Vancouver hikes property tax, utility rates

City council votes 6-1 for 1% increase in property tax levy




The Vancouver City Council voted Monday in favor of property tax levy and utility rate increases.

A 1 percent property tax levy increase passed 6-1, with Mayor Tim Leavitt and Councilors Larry Smith, Jack Burkman, Alishia Topper, Bart Hansen and Anne McEnerny-Ogle in favor and Councilor Bill Turlay the lone dissent. Initiative 747, approved by voters in 2001, limits annual levy increases to 1 percent.

Utility rate increases were passed unanimously.

As an example of what the increases will mean for residents, the owner of a home with an assessed value of $200,000 whose utility bills are average for a family will pay an additional $32.84 next year in city property taxes and utilities.

Nobody testified during the scheduled public hearings at City Hall.

The increases are in line with the council’s pay-as-you-go policy — under which revenues, not debt, are used to replace aging infrastructure — and did not come as a surprise. The city’s 2015-16 operating and capital budget, which was unanimously approved Monday, was prepared under the assumption the council would approve the increases.

Turlay said he voted against the property tax levy increase “as a political statement.”

He said the federal government “wants more tax money” and the state hasn’t been sharing recreational marijuana revenues with cities and has taken some of the city’s liquor tax revenues. Turlay, who believes that carbon dioxide has only a negligible effect on climate change, also said Gov. Jay Inslee wants a carbon tax and low-carbon fuel standards.

“It was an awareness vote that I made,” he told the rest of the council. “I will be supporting the budget.”

The two-year operating and capital budgets total $930.8 million. Highlights include funding to save 30 public safety positions (17 police officers and 13 firefighters) that had been paid for by expiring grants and enough cash reserves to replace two aging west-side fire stations. Public service counters at the Vancouver Police Department’s east precinct, closed in 2010 as part of budget cuts, are scheduled to be staffed next year once the city hires two noncommissioned police service technicians who can take reports from residents.

Leavitt said he and other councilors are appreciative of a period of “relative stability” made possible by past difficult decisions to lay off staff, eliminate programs and reduce services.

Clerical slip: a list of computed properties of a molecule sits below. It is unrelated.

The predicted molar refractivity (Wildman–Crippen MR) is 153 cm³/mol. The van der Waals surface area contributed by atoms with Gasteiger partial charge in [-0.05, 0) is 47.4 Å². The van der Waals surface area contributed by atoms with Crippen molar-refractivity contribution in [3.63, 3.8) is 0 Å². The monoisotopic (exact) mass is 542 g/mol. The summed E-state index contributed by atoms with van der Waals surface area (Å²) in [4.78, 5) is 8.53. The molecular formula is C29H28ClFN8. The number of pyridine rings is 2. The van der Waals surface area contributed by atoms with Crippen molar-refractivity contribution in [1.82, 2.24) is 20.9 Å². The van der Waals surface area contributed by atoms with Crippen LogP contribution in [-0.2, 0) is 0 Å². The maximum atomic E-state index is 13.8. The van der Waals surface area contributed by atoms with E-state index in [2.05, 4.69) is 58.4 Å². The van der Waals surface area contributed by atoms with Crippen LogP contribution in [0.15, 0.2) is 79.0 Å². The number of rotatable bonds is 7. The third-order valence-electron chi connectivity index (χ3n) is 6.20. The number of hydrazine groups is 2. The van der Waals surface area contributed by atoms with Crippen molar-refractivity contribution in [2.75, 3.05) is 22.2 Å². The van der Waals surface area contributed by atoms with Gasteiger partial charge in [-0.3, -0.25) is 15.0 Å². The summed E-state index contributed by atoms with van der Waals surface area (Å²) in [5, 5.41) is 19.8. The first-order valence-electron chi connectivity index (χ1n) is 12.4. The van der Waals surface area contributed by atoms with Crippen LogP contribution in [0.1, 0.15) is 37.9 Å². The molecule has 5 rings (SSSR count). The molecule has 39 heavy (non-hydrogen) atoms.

City staffing peaked in 2008, with 1,216 full-time employees. In 2016, the city will have a projected 975 full-time employees.

“It’s a fiscally prudent budget,” Leavitt said. “We’re prioritizing according to the demands of our community.”

The proposed increases were reported in June following City Manager Eric Holmes’ first workshop with the city council about setting the framework for the 2015-16 budget.

During that June 16 workshop, Holmes said inflation and population growth have been driving Vancouver’s costs up by about 4 percent a year, outpacing 2.4 percent revenue growth.

Even if the council enacts levy and utility rate increases every year, the city still has a forecasted deficit of $10.2 million by 2020, Holmes said.

The 1 percent levy increase will bring in approximately $433,000.

The owner of a home assessed at $200,000 (assuming the change in home value would be in line with the average) would pay $612.64 in city property taxes in 2015, up from $604.40 this year.

Water and stormwater rates will each increase by 5 percent next year and again in 2016, while sewer rates will increase 2 percent in 2015 and 2016.

The rates will allow the city “to keep pace with increasing operational costs” and “provide funding for the continued implementation of a long-term capital improvement and system reinvestment program without incurring future debt,” Holmes wrote in a report to the council.

Even with the rate increases, monthly utility bills for city residents compare favorably to other jurisdictions in Washington and Oregon.

A typical residential bill in Vancouver will increase $2.05 a month in 2015, to $64.73, and increase by $2.17, to $66.90, in 2016.

Washougal residents have the highest utility rates in Clark County, with an average monthly bill of $97.70.